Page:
The investors' punchbag
Sterling whacked again
Well, it's all kicked off in the referendum hearts-and-minds campaign. The Stays warn that an independent Britain would become a cockroach-infested hotbed of unemployed plumbers: the Leaves warn of upcoming EU bans on black pudding and drawing pins. And there is similar scaremongering about the outlook for the sterling/euro exchange rate.
The conventional wisdom is that sterling would weaken against the euro were Britain to leave the EU, not as a result of the UK economy suffering but because of the uncertainty of the country's new and untested situation. There is another argument which has it that sterling's departure would drag down the euro with uncertainty of its own about the permanence of the €Z.
Yesterday it was conventional wisdom that had the upper hand and sterling came bottom of the class for a second day with an average -1.2% decline against the other dozen most actively-traded currencies. However, the euro did not do a whole lot better: it took the penultimate spot with a gain of just half a cent against the pound.
Monday was another good day for risk assets, including commodities and energy. The commodity dollars and the South African rand made the most ground, the rand leading the way with a gain of 2.1%. Economic statistics did not add much to the debate.
Except for French manufacturing and German services the provisional purchasing managers' index readings from Europe and the United States fell short of expectations. The Euroland manufacturing measure was the lowest for a year and its US equivalent was the weakest since November 2012.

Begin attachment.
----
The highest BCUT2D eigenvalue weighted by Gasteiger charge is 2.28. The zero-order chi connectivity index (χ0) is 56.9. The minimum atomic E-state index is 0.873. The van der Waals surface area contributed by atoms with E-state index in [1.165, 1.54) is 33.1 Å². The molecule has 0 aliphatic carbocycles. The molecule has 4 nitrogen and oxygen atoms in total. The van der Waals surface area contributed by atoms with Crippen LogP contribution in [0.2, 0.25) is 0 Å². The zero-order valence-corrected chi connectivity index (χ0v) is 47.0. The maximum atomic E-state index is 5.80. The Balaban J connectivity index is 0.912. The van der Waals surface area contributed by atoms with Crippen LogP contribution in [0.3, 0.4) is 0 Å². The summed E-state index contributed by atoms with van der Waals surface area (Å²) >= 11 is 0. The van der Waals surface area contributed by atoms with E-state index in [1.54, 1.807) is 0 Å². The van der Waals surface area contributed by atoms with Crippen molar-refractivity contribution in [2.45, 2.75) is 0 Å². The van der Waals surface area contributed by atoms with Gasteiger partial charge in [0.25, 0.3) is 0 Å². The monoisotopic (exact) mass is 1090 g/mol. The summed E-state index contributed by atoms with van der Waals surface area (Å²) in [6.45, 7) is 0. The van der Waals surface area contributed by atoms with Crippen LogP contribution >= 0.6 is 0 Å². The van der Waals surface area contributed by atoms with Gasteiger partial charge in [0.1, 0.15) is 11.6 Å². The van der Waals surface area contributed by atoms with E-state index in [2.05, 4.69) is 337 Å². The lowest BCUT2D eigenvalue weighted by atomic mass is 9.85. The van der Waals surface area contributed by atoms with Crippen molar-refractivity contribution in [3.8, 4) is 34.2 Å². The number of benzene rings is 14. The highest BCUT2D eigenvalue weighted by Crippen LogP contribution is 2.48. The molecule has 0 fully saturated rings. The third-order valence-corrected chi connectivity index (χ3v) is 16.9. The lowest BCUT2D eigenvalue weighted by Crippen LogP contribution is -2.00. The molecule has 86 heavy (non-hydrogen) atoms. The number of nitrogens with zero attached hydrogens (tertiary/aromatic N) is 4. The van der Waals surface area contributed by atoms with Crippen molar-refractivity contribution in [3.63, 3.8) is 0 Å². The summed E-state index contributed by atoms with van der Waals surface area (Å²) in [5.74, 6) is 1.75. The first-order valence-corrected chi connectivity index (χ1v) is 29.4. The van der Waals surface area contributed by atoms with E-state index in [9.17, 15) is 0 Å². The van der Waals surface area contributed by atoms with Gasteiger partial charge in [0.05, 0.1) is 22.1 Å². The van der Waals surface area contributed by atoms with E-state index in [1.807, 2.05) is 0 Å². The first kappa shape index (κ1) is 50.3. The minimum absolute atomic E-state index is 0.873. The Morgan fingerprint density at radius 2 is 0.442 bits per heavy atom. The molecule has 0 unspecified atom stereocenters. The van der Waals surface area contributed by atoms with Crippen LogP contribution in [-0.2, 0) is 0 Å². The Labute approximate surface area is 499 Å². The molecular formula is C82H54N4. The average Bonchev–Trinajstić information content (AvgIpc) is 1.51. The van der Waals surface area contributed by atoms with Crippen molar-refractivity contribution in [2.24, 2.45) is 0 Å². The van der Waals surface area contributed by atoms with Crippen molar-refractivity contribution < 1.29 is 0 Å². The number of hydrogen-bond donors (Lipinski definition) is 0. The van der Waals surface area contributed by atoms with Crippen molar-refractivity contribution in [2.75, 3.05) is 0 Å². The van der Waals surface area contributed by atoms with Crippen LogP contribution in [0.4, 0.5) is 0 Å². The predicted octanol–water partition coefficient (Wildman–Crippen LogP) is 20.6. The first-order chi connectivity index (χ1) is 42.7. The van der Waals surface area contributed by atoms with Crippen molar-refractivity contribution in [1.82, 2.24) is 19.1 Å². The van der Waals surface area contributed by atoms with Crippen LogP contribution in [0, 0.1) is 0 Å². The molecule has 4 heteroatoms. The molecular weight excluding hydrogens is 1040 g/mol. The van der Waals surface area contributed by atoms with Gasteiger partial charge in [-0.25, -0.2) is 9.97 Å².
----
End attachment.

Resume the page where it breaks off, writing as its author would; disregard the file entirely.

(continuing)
The sole UK statistic was the CBI's Industrial Trends Survey, which has been negative for ten successive months. The reading for February was -17, four points below forecast. The figure was arguably bad for the pound but at the time it came out sterling was already being pummelled and investors had no need of another stick with which to beat it.
The Bank of England governor will be visiting parliament's Treasury Committee this morning to talk about inflation. There is just the merest chance that he will be asked about the implications of the referendum and its two possible outcomes. The Bank's chief economist has a speaking engagement this evening.
It will be another quiet day for ecostats. Germany has already confirmed that its economy expanded by 0.3% in the fourth quarter of 2015 and the business confidence figures come out later this morning. After lunch there are US data for house prices, existing home sales and consumer confidence as well as the Richmond Fed's manufacturing index.
Mark Carney's appearance in Westminster will be of acute interest to investors. The assumption is that he will either toe the government line or recuse himself from discussing the subject. It is hard to imagine him saying anything that would make sterling's position any more precarious but he might come out with a little salt to rub into its wounds.